Transhiatal versus transthoracic esophagectomy for esophageal cancer.

12:10 EST 27th November 2014 | BioPortfolio

Summary of "Transhiatal versus transthoracic esophagectomy for esophageal cancer."

Esophageal cancer continues to represent a formidable challenge for both patients and clinicians. Relative 5-year survival rates for patients have improved over the past three decades, probably linked to a combination of improved surgical outcomes, progress in systemic chemotherapy and radiotherapy, and the increasing acceptance of multimodality treatment. Surgical treatment remains a fundamental component of the treatment of localized esophageal adenocarcinoma. Multiple approaches have been described for esophagectomy, which can be thematically grouped under two major categories: either transthoracic or transhiatal. The main controversy rests on whether a more extended resection through thoracotomy provides superior oncological outcomes as opposed to resection with relatively limited morbidity and mortality through a transhiatal approach. After numerous trials have addressed these issues, neither approach has consistently proven to be superior to the other one, and both can provide excellent short-term results in the hands of experienced surgeons. Moreover, the available literature suggests that experience of the surgeon and hospital in the surgical management of esophageal cancer is an important factor for operative morbidity and mortality rates, which could supersede the type of approach selected. Oncological outcomes appear to be similar after both procedures.

Affiliation

Section of General Surgery and Surgical Oncology, Department of Surgery, University of Chicago Pritzker School of Medicine, 5841 S. Maryland Ave MC 5094, Chicago, IL 60637, United States. mposner@surgery.bsd.uchicago.edu.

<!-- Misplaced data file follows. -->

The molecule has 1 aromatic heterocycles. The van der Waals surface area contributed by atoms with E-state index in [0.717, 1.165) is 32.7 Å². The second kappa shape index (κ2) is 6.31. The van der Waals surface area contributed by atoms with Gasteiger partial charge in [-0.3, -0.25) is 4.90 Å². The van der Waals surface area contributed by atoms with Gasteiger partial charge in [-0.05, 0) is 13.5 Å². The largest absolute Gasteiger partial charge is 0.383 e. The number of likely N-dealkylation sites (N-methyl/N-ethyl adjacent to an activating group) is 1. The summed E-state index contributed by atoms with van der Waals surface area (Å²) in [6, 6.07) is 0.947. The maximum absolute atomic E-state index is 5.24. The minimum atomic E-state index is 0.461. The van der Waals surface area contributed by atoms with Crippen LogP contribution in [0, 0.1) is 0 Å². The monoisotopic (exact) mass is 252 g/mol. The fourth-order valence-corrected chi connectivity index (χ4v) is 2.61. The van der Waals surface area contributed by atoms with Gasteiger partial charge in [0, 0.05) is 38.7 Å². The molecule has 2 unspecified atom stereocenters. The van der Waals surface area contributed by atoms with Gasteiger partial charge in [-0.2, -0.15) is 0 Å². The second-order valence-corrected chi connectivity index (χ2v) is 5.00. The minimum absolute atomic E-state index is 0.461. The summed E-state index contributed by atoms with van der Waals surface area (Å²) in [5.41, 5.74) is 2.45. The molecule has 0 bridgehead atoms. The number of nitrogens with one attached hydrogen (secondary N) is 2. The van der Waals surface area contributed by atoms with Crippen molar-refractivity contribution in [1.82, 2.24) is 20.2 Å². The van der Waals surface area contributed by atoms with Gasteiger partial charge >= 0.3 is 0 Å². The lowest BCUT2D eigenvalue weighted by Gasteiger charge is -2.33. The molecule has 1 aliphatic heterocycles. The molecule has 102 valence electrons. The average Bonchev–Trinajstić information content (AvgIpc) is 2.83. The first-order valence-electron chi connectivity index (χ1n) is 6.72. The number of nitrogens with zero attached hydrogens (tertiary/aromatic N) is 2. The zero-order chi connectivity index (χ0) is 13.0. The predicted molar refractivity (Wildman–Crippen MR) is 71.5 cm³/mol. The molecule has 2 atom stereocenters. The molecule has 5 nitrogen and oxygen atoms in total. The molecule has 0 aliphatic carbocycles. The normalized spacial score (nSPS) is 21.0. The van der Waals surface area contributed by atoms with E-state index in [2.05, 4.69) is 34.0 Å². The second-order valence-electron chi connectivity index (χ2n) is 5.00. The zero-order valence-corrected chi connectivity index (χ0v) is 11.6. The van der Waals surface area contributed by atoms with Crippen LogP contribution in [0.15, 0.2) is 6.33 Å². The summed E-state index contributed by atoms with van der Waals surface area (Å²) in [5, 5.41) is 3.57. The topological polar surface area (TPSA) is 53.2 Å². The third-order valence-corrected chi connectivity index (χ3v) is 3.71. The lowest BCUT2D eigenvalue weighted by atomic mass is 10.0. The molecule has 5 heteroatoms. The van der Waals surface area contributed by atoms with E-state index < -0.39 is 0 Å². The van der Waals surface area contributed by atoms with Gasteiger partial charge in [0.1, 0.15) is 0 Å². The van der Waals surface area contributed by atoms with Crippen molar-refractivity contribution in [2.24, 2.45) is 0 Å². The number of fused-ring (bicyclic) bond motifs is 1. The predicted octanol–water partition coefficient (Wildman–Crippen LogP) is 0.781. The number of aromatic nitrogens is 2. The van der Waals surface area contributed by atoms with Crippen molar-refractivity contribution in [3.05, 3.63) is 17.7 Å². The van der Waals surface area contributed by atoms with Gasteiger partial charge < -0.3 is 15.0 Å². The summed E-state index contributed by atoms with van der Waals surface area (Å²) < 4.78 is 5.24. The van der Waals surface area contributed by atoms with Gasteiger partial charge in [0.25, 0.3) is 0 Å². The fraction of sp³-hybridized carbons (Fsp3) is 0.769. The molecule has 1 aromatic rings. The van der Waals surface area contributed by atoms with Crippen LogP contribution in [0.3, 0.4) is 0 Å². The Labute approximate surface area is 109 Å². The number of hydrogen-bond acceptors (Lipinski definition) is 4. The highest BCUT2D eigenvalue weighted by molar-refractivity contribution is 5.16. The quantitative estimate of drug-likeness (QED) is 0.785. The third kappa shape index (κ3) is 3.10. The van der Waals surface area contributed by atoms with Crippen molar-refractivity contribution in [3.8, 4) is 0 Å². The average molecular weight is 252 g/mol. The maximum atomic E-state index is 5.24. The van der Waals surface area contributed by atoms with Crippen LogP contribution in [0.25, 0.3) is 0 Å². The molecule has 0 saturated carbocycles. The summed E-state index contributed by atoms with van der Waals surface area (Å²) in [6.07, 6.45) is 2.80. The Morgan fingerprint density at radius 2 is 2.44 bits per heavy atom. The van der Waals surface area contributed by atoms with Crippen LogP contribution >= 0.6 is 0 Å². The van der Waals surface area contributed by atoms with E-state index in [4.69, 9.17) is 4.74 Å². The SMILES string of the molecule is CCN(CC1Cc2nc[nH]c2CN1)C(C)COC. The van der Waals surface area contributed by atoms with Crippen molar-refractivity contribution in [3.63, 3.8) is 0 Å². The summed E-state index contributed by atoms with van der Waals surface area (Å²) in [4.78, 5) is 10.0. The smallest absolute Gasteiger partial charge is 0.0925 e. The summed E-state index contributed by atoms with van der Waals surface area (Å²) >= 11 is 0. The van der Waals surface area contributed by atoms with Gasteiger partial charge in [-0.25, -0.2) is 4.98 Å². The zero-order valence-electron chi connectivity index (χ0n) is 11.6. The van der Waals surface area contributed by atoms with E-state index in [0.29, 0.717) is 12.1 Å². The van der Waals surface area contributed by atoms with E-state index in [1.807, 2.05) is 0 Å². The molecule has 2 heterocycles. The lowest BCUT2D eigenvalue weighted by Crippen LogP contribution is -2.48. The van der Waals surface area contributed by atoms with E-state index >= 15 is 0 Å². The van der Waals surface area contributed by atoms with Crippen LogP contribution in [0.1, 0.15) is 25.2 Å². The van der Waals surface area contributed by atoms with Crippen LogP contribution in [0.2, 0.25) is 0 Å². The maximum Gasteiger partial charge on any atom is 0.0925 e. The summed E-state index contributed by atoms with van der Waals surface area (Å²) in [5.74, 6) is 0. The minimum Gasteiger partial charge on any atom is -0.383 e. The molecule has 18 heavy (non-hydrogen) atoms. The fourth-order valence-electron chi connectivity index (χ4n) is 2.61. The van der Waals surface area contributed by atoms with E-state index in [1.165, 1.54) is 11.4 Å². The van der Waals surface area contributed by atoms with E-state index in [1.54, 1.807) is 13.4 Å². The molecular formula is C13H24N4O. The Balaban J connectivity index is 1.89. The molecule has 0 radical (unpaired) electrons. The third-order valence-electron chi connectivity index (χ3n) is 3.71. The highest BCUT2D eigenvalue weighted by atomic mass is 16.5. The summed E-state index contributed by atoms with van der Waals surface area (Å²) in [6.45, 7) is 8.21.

Journal Details

This article was published in the following journal.

Name: World journal of gastroenterology : WJG
ISSN: 1007-9327
Pages: 3804-10

Links

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Medical and Biotech [MESH] Definitions

Tumors or cancer of the ESOPHAGUS.

A pathological condition characterized by the presence of a number of ESOPHAGEAL DIVERTICULA in the ESOPHAGUS.

Excision of part (partial) or all (total) of the esophagus. (Dorland, 28th ed)

Disorders affecting the motor function of the UPPER ESOPHAGEAL SPHINCTER; LOWER ESOPHAGEAL SPHINCTER; the ESOPHAGUS body, or a combination of these parts. The failure of the sphincters to maintain a tonic pressure may result in gastric reflux of food and acid into the esophagus (GASTROESOPHAGEAL REFLUX). Other disorders include hypermotility (spastic disorders) and markedly increased amplitude in contraction (nutcracker esophagus).

A mild form of LIMITED SCLERODERMA, a multi-system disorder. Its features include symptoms of CALCINOSIS; RAYNAUD DISEASE; ESOPHAGEAL MOTILITY DISORDERS; sclerodactyly, and TELANGIECTASIS. When the defect in esophageal function is not prominent, it is known as CRST syndrome.

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